SCC ruling on child abduction of global interest

By Staff

For the first time in more than two decades, the Supreme Court of Canada (SCC) recently heard an appeal on the Hague Convention on the Civil Aspects of International Child Abduction, St. Catharines family lawyer Sharon Silbert writes in The Lawyer’s Daily.

The case involved children who are Canadian citizens born in Germany and living in that country at the time of their parents’ separation, says Silbert, principal of Sharon B. Silbert Professional Corporation.

“The parents agreed that the children would travel to Canada with their mother and attend school in Ontario for the 2013-14 academic year, while the father continued to live and work in Germany, but that the children would return to Germany during the summer of 2014,” writes Silbert, who was not involved in the case and comments generally.

At the end of the school year, the father learned that the mother did not intend to return to Germany with the children, and he filed a Hague application under the convention alleging that the children had been wrongfully retained in Canada.”

The mother asserted that keeping the children in Canada after the school year didn’t constitute a “wrongful retention” of the Hague Convention, partly because the children’s habitual residence was Ontario, explains Silbert, who adds that the Office of the Children’s Lawyer (OCL), which was appointed to represent the children’s interests, supported that view.

“However, the application judge found that the parties’ settled intention was for the children to reside in Canada temporarily and not on a permanent basis,” she says. “She ruled that the children were habitually resident in Germany, and had been wrongfully retained in Canada when the father’s consent expired following the end of the school year.”

The Ontario Divisional Court ruled in favour of the mother, saying that the children’s habitual residence had changed from Germany to Ontario during the temporary travel period, but the Ontario Court of Appeal reversed that decision and ordered that the children be returned to Germany even though, by this time, they had been living in Ontario for more than three years, Silbert writes.

“The question of whether the children had been wrongfully retained in Canada was rendered moot before the matter was heard by the Supreme Court of Canada,” she writes. “Following the decision of the Ontario Court of Appeal, the children had returned to Germany as ordered. However, the German court awarded their mother sole custody and they have since returned to Canada.”

Although the children no longer require judicial relief, the appeal remains significant in that the SCC has been asked to provide guidance on the interpretation of the term “habitual residence,” Silbert says.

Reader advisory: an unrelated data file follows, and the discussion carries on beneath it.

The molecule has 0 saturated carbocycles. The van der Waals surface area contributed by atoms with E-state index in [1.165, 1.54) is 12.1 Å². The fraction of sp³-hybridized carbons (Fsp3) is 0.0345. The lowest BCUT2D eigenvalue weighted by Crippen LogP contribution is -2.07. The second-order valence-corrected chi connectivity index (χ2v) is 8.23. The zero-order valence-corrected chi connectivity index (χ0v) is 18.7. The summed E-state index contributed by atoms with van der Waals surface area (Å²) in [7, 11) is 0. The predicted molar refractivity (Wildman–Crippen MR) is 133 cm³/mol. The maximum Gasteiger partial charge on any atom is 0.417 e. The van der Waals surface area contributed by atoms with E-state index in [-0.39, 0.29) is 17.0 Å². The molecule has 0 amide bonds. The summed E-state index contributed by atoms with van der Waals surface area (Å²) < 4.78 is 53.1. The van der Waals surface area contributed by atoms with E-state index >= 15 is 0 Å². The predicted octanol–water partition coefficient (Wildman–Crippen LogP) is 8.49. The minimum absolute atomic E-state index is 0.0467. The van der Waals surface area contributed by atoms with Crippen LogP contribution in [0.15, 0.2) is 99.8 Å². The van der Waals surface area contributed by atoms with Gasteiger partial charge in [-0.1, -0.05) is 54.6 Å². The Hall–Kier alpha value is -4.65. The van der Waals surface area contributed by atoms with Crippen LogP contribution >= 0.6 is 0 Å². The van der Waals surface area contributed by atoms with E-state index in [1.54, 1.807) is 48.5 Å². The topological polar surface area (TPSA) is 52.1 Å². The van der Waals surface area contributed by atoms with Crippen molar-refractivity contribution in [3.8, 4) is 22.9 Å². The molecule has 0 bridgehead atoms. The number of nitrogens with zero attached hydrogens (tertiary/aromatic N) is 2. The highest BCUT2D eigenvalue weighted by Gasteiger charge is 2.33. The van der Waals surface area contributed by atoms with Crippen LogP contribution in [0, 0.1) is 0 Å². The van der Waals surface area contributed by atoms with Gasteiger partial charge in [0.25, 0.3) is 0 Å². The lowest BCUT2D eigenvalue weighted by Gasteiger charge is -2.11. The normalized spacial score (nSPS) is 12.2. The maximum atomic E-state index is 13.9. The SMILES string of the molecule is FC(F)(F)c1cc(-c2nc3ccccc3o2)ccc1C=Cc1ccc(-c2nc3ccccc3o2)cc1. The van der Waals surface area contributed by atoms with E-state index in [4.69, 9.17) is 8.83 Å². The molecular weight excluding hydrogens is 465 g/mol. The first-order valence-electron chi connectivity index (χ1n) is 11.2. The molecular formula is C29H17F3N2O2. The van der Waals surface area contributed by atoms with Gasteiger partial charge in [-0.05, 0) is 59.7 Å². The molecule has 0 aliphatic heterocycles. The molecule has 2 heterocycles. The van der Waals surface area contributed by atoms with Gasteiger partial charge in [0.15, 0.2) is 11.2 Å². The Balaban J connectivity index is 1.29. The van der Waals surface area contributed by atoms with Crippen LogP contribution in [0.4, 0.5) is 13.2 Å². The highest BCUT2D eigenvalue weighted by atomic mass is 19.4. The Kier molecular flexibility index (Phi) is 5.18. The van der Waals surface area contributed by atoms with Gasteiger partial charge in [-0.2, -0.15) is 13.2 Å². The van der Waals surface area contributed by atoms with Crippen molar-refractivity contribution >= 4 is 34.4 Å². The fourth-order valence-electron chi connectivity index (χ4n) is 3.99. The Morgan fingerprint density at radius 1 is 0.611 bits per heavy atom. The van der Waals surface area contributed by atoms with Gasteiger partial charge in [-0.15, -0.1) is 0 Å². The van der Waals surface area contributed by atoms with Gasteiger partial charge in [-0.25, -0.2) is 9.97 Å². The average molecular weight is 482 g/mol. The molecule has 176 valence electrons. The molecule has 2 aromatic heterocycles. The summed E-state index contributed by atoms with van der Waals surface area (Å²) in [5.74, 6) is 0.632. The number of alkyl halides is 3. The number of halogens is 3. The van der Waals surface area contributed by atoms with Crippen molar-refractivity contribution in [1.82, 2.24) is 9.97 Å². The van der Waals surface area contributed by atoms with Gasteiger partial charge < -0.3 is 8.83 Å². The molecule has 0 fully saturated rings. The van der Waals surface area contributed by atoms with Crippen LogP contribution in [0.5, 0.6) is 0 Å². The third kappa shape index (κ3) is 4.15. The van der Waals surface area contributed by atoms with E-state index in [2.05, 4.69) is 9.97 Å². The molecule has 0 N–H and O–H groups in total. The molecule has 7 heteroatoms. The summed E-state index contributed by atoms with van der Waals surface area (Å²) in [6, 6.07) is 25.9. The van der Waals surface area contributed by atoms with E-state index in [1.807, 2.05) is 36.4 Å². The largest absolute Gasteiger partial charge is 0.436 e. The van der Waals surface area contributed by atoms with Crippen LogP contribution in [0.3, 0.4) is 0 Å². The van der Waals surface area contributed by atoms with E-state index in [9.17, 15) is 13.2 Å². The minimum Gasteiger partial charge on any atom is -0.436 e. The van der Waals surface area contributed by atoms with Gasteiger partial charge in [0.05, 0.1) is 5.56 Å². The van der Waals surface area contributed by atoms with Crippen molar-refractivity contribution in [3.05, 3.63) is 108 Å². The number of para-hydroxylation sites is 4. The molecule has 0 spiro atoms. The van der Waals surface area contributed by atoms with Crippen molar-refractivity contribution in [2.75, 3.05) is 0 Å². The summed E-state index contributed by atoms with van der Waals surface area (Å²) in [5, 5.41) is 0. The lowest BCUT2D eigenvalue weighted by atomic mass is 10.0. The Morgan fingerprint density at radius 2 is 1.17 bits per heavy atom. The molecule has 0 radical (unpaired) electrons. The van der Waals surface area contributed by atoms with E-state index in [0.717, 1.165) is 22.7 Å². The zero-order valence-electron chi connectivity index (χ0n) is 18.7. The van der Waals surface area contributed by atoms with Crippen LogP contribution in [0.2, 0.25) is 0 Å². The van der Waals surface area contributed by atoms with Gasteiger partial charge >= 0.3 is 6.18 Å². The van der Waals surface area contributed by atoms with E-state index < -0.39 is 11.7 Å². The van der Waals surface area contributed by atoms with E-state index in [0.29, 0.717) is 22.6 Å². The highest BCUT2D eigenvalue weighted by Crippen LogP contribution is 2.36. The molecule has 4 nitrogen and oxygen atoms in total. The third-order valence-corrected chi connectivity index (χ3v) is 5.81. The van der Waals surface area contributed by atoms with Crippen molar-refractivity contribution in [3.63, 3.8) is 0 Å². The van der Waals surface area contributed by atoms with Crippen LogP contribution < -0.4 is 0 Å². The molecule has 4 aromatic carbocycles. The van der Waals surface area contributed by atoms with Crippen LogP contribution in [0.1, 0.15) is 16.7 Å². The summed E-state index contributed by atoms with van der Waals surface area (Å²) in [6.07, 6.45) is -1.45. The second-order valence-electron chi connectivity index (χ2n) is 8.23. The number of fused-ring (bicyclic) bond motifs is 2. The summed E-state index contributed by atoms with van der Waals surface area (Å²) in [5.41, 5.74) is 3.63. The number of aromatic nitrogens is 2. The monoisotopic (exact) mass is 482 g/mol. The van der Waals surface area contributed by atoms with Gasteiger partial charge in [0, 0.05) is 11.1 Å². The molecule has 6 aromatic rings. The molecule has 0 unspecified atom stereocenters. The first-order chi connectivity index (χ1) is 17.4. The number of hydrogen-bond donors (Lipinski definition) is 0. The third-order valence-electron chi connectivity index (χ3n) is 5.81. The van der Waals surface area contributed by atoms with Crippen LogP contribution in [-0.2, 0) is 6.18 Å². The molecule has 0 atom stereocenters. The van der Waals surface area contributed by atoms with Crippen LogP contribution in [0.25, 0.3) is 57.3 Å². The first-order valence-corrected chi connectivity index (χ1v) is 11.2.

“In particular, the high court will need to consider whether a child’s habitual residence for the purposes of the convention can change during a period when the child is in another jurisdiction with a parent’s time-limited consent,” she writes. “It has also been asked to opine on the extent to which children’s best interests should be considered as part of the analysis of their habitual residence.”

In the decision now under appeal, the appeal court ruled that a judge’s role in deciding on a Hague application is neither to determine custody nor the best interests of the children, but rather whether a child has been illegally removed from the jurisdiction of their habitual residence, Silbert says.

“If the question is answered in the affirmative, the child must be returned unless one of the exceptions contemplated by the convention applies,” she writes.

In its submissions to the high court, the OCL argued that the appeal court’s decision wrongly prioritized the goals of deterring child abduction and protecting children in general over the rights and interests of the particular children involved in the case, Silbert writes.

The OCL asked the SCC to endorse a more child-centric approach in applying the Hague Convention, arguing that the extent to which a child has integrated into a new environment should carry at least the same weight as parental intentions, Silbert writes.

“The OCL also noted that in circumstances where a child has spent a significant amount of time away from a country in which they formerly resided, a forced return may be harmful to the child regardless of whether the time away resulted from a time-limited parental consent,” she says.

The Supreme Court has reserved judgment in the appeal, but when its decision is released, it will be of interest to jurists in more than 80 states where the Hague Convention is applied, Silbert writes.